Township sign effort makes progress

ESCANABA — For the past few months, the Delta County Township Association (DCTA) has been working to fund the installation of emergency number signs in Delta County townships. DCTA President Gregg Johnson said the association’s efforts have recently hit a major milestone.

“We have raised about one-third of our goal of $300,000,” he said. A grant-writing and fundraising campaign in support of the cause started in September.

Delta County Commissioner for District 3 Theresa Nelson said the campaign will have an impact on the majority of Delta County’s townships.

The townships of Ensign, Masonville, Bay de Noc, and Nahma already have number signs, which were paid for with funding from the U.S. Forest Service.

“The remaining 10 townships are in need of support … to assist first responders in locating correct housing addresses during a critical event,” Nelson said.

Funding for the project has been provided by a variety of supporters. Delta County’s townships have voted in favor of donating a total of $50,000 to the project, Escanaba Township has donated an additional $10,000, the county’s government has agreed to donate $45,000 in funding from a Hannahville 2 percent grant, and the Community Foundation for Delta County has donated $5,000. Additionally, multiple individuals and small businesses have given cash donations to the campaign. The DCTA hopes to hit its fundraising goal for the campaign in the spring of 2018.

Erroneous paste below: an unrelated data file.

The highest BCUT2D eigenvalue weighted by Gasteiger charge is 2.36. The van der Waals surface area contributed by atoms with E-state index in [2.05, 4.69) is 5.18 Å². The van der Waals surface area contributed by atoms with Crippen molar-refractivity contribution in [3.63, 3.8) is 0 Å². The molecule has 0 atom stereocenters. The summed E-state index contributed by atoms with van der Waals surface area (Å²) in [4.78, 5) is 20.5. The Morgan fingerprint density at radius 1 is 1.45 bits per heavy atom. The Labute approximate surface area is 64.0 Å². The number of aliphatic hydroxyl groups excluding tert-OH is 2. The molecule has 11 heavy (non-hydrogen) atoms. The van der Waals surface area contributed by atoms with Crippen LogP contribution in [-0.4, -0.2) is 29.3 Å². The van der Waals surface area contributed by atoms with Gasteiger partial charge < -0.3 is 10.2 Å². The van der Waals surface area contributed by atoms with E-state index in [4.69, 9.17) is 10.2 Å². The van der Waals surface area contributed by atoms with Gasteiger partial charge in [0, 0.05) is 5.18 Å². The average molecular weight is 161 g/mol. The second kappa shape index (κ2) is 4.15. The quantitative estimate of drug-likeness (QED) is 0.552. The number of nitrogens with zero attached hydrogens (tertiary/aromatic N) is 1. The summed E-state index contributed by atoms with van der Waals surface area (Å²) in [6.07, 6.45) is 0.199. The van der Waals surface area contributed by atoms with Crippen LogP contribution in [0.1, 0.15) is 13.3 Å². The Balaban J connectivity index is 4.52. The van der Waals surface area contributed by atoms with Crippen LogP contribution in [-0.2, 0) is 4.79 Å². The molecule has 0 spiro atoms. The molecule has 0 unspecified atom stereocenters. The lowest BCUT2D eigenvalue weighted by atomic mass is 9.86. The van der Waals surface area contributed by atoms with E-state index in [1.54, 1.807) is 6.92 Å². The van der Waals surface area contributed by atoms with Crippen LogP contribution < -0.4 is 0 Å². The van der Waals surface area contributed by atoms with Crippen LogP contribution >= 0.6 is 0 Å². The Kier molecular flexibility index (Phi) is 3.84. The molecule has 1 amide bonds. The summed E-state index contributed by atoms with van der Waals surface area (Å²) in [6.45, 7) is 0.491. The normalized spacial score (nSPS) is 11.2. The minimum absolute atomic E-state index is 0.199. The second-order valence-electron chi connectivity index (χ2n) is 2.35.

Several local officials have voiced their support of this project, as well. Delta County Board of Commissioners Chair David Rivard said he and the board’s other members are concerned by the current state of emergency signage in most of the county’s townships.

“This is very dangerous, and improving this situation is a huge priority for the Delta County Board of Commissioners,” he said.

Delta County Sheriff Ed Oswald said the lack of standardized number signs in many Delta County townships can make it hard for first responders to find houses in these areas — especially while it is dark outside.

“Finding a house number is difficult enough during the day; at night, this effort is complicated by the darkness and police having to use their spotlight to try and locate an address on the house,” he said.

Michigan State Police Lt. Gregory Cunningham, commander of the Gladstone Post, said these issues have been compounded by the fact that some houses in the county’s townships have no address or fire markers at all.

“The issue of unmarked structures has been ongoing for decades,” he said.

Operations Supervisor for Rampart EMS Robert Bower said while GPS systems can be helpful, they are not accurate enough for first responders to rely on them exclusively.

“I cannot stress the importance of house numbers being able to be seen and to be required on every parcel that has a structure on it (enough),” he said.

Escanaba Public Safety Captain/911 Coordinator for Delta County Jamie Segorski said the installation of new signage could have a major impact on the efficiency of first responders in the county.

“In an emergency, those precious minutes could make a huge difference in the outcome of the call,” he said.

Contributions to the campaign can be sent to the Delta County Township Association, Attn. Gregg Johnson at 4283 D Road, Bark River, MI 49807.